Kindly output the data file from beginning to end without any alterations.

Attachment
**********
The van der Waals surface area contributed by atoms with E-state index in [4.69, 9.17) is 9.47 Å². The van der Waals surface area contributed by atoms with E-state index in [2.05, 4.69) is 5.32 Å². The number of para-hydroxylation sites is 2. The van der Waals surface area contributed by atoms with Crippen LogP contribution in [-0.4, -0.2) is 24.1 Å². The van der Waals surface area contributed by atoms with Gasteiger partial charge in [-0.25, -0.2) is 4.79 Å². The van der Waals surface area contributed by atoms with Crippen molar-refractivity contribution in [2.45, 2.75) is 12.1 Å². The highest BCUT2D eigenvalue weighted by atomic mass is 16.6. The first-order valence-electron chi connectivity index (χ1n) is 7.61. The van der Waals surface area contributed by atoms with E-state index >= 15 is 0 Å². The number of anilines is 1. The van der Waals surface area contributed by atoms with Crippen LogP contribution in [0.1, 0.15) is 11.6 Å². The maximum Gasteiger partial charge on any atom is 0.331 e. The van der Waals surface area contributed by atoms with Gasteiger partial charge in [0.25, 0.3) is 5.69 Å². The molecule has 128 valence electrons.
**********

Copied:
The van der Waals surface area contributed by atoms with E-state index in [4.69, 9.17) is 9.47 Å². The van der Waals surface area contributed by atoms with E-state index in [2.05, 4.69) is 5.32 Å². The number of para-hydroxylation sites is 2. The van der Waals surface area contributed by atoms with Crippen LogP contribution in [-0.4, -0.2) is 24.1 Å². The van der Waals surface area contributed by atoms with Gasteiger partial charge in [-0.25, -0.2) is 4.79 Å². The van der Waals surface area contributed by atoms with Crippen molar-refractivity contribution in [2.45, 2.75) is 12.1 Å². The highest BCUT2D eigenvalue weighted by atomic mass is 16.6. The first-order valence-electron chi connectivity index (χ1n) is 7.61. The van der Waals surface area contributed by atoms with E-state index >= 15 is 0 Å². The number of anilines is 1. The van der Waals surface area contributed by atoms with Crippen LogP contribution in [0.1, 0.15) is 11.6 Å². The maximum Gasteiger partial charge on any atom is 0.331 e. The van der Waals surface area contributed by atoms with Gasteiger partial charge in [0.25, 0.3) is 5.69 Å². The molecule has 128 valence electrons.